Kilimanjaro Hiking Equipment Check List
For a successful experience it is as important to be prepared with the appropriate equipment and clothing as it is to be physically and mentally prepared. To help ensure that you are well equipped please go through our checklist below. If you include all these items you can be confident that you will be properly prepared for the climb.
After your arrival, usually the evening prior to the start of the hike your guide will go through all your equipment. He will determine if you have the proper items and suggest any changes that may be necessary.
Your belongings will be organized into three sets of luggage:
1 - Day backpack: This will be carried by you during the hike and should contain the items you will need during the days hike. You will most likely not have access to you other belongings until you reach your camp in the evening.
2 - Duffel bag: This will be carried by your porters and is for all your climbing gear, clothing, and personnel items not contained in your day pack.
3 - Travel Luggage: This is your air travel suitcases. This will contain your non-hiking items that you do not wish to take on the mountain. This luggage will be stored at your hotel until you return. While it will be secure we recommend locking suitcases for your peace of mind. We also recommend that you take all valuables including passports with you rather than risk losing them.
Unfortunately we can not be responsible for lost or stolen items.
PLEASE NOTE: the weight of your packed duffel bag to be carried by the porters on the climb is limited to a maximum of 15 kg. This is for the safety of our porters as your success on the mountain is dependent on the support of our porters.
If you do not already have all the necessary equipment we provide a complete and quality rental service of all the equipment required on the mountain. If you recognize that you are missing something and wish to rent, please let us know this in advance so we can make proper preparations.
Below is a checklist of the essentials for your trip.
·International health card with Yellow fever immunizations stamp.
· Medical and evacuation insurance - please confirm that it includes coverage for “high risk” activities such as high altitude hiking.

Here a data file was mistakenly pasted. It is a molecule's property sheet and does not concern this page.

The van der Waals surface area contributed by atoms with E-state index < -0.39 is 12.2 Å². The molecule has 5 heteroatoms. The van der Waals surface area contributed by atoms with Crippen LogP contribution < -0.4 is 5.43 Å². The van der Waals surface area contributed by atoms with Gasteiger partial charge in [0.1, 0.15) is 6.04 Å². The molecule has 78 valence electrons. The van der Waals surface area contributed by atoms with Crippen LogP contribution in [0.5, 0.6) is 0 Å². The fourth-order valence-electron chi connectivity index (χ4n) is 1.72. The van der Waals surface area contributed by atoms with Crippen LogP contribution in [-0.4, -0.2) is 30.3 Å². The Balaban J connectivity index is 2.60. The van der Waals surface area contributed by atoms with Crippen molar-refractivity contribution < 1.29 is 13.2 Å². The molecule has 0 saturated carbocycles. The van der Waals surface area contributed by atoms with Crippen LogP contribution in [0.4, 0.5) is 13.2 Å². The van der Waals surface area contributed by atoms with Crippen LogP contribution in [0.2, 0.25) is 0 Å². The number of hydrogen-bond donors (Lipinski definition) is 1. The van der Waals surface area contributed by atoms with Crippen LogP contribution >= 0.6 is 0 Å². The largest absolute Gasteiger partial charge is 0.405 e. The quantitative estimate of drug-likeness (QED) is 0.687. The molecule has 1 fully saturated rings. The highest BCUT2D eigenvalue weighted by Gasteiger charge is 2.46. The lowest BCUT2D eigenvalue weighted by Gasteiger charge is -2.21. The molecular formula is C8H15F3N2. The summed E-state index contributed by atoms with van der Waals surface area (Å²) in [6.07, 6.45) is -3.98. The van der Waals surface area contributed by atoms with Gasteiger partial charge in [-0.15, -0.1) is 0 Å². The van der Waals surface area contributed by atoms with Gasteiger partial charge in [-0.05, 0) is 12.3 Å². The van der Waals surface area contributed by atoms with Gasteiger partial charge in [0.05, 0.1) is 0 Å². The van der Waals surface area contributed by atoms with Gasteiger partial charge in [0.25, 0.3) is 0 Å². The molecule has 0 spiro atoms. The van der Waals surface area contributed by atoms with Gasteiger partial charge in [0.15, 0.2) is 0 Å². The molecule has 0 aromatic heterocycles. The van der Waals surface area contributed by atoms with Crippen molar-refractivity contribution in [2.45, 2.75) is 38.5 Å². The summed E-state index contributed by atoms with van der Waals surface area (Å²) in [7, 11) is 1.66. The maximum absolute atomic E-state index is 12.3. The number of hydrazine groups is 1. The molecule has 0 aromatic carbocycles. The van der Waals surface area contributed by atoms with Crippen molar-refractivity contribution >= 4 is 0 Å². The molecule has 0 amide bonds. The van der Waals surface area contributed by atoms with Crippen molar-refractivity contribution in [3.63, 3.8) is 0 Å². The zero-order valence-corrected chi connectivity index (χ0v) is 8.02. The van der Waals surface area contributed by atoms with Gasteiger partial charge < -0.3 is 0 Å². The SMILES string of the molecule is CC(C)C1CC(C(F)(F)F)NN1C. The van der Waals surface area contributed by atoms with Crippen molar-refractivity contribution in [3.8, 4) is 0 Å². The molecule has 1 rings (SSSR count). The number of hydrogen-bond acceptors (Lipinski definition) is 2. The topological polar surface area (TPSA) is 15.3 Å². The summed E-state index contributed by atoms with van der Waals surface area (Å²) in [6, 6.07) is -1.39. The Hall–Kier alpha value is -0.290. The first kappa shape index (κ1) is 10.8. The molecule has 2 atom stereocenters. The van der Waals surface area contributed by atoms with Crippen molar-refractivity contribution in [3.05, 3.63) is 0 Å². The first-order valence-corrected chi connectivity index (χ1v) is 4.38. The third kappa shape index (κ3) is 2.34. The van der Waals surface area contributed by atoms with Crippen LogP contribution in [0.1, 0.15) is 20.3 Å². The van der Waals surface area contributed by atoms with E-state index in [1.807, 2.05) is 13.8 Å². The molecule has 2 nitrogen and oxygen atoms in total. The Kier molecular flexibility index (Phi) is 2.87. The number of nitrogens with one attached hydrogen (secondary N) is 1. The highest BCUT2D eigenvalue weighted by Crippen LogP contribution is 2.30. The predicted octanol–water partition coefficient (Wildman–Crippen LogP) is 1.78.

·Credit card/ ATM card
·One durable, waterproof duffel bag for all your clothing and climbing gear (this will be carried by the porters). This should NOT be a backpack or contain a frame as porters prefer to carry them on their heads instead of on their backs. Waterproof is ideal as rain is a very real possibility and you would not appreciate a wet sleeping bag or clothes after a long days hike. If waterproof is not possible then we will line bag with plastic trash bags
·One day pack. This backpack should be large enough to hold your water, camera, snacks, warm clothing and raincoat during your daily hikes. We suggest using a 20 - 35 liter pack. “Camelback” type with built-in hydration system works well for the entire hike except summit day where it may freeze.
·Small padlocks for the zips on your bags.
·Sleeping bag with liner - must be warm enough for sub zero temperatures. A waterproof stuff sac would be nice.
·Ski-poles or lightweight walking sticks (collapsible is ideal).
·2 Wide mouthed water bottles. You may also wish to consider a water filtration system.
·Camera equipment with waterproof and dust proof bag.
·Head light with extra batteries.
·Kilimanjaro Map (on sale at gate).
·Water resistant hiking boots - Choose mid weight boots with medium to high support. Make sure they are well broken in. Please do not purchase new boots and then wear for first time on hike. Consider wearing them on plane in case luggage goes missing as they would be difficult to replace. Bring spare laces.
·Overnight Shoes - Lightweight running shoes or warm boots to wear at camp.